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Ó Caoláin addresses Amnesty International conference in Dublin

14 March, 2013 - by Caoimhghín Ó Caoláin TD


Speaking today at a seminar hosted by Amnesty International Ireland entitled ‘Pursuing Constitutional Protection of Economic, Social and Cultural Rights’ Sinn Féin Health Spokesperson Caoimhghín Ó Caoláin TD outlined the enforcement of economic, social and cultural rights is entirely possible, and the idea that they are inherently non-justiciable is outdated and wrong.

Deputy Ó Caoláin said:
“Sinn Féin has a longstanding position of support for recognition of economic and social rights, and for bringing these to the centre of a rights-based approach to public policy, as part of our commitment to an Ireland of Equals.

“We have raised these arguments in our negotiations as part of the peace process, in our Programmes for Government and election manifestos, and in our legislative and other initiatives. Examples include our Constitutional Amendment Bill to recognise the right to housing, and our Dáil motions to recognise the universal right to health and to healthcare, and to childcare.

“Economic and social rights are at the core of our various published policies. And they have a special place in the Rights for All Charter that we circulated nearly 10 years ago, as our contribution to the debate on the content of a future All-Ireland Charter of Rights, as provided for under the Good Friday Agreement.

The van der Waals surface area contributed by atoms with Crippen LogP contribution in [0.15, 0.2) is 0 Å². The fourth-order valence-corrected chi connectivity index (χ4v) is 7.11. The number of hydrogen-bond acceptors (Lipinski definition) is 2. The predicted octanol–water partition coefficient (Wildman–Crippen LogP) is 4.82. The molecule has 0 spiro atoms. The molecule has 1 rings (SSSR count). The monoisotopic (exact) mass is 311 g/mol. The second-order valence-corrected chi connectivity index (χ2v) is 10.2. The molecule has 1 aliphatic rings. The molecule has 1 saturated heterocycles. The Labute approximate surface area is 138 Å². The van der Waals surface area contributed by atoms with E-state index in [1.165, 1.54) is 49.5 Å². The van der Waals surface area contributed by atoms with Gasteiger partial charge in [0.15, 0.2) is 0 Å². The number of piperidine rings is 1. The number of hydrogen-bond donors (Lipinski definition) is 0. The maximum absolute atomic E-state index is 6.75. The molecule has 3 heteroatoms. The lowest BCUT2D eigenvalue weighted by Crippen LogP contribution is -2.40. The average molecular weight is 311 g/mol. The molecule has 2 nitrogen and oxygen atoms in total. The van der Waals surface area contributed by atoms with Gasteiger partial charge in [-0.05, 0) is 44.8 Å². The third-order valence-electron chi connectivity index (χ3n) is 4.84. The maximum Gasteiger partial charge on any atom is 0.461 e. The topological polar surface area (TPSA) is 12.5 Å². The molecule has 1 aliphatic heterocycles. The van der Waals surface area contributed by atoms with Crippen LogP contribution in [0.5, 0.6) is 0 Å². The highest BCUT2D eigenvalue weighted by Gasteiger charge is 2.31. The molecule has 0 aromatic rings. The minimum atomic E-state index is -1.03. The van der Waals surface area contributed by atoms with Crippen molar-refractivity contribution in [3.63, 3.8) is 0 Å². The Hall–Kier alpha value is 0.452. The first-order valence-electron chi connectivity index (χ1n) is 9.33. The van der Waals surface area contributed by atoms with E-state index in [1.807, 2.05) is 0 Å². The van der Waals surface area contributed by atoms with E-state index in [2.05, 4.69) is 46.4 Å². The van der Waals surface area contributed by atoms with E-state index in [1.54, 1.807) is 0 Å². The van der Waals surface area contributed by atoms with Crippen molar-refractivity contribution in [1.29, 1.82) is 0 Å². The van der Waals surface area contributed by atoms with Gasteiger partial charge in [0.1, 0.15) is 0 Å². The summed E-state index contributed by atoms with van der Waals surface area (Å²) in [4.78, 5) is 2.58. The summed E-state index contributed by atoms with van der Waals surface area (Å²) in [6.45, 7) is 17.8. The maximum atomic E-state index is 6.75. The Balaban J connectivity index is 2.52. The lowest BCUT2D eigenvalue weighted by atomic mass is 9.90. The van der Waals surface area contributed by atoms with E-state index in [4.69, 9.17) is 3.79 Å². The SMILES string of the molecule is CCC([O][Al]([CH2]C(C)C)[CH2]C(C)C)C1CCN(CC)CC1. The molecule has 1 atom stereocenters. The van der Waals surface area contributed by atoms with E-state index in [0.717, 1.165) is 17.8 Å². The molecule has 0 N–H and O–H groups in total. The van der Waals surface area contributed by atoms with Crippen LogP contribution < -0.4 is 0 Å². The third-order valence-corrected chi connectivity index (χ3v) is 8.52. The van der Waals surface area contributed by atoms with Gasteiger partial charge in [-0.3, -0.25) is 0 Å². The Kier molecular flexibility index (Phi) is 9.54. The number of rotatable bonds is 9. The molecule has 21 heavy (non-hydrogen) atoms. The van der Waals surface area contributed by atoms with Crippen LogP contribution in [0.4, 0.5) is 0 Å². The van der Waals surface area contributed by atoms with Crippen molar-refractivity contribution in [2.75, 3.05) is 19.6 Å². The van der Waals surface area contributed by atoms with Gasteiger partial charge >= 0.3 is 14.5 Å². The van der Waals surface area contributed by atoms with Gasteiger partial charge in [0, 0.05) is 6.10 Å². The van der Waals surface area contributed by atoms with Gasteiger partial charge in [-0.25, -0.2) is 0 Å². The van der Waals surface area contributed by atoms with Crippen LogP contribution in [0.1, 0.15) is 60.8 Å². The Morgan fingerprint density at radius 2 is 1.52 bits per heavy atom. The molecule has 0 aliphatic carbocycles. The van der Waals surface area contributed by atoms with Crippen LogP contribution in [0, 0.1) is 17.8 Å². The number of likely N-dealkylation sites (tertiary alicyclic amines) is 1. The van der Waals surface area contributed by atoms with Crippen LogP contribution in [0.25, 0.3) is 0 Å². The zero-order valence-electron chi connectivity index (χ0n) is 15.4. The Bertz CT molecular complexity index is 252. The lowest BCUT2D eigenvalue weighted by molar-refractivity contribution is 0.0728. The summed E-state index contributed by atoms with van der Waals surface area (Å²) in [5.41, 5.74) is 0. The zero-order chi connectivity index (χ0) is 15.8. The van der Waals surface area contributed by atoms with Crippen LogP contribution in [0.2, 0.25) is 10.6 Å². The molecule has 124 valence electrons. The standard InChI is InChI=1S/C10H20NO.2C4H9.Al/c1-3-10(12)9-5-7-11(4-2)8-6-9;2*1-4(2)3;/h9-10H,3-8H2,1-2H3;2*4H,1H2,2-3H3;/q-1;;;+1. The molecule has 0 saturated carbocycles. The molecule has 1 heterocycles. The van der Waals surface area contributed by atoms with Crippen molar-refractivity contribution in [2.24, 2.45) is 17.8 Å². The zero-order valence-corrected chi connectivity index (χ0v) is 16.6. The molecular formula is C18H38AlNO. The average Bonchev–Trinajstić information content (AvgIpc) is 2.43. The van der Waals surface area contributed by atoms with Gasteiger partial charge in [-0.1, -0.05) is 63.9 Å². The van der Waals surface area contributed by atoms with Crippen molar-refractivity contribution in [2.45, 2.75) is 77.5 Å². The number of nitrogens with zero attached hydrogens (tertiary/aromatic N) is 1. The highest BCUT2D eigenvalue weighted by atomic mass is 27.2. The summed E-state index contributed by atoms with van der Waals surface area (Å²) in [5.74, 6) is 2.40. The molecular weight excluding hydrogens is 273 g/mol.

“Féin is seeking long-term a completely fresh constitution for a United Ireland, including a robust and enforceable Bill of Rights, following a positive referendum vote. In this present transitional period, we are seeking a Northern Bill of Rights, together with a reformed constitution for this State including its own comprehensive Bill of Rights, both of which complemented by an All-Ireland Charter, harmonising the protections and guarantees between the jurisdictions.

“We know that constitutionalisation and enforcement of economic, social and cultural rights is entirely possible, and the idea that they are inherently non-justiciable is outdated and wrong. This is demonstrated by the evidence. A majority of world constitutions now include economic and social rights in some form, and we know from a study by the International Commission of Jurists that more than twenty countries, five of which are in Europe, provide for justiciability of these rights in their courts.

“Such constitutional protections and guarantees are more necessary than ever before. This is demonstrated by the appalling decisions taken by both the past and current coalition Governments leading up to and during the course of the economic crisis, decisions that arguably represent clear violations of these rights. Were the Oireachtas and Executive, and indeed all other public bodies, to have binding constitutional obligations with respect to these rights, we could expect that they would have chosen instead the better alternative policy decisions and options that were very much available to them.” ENDS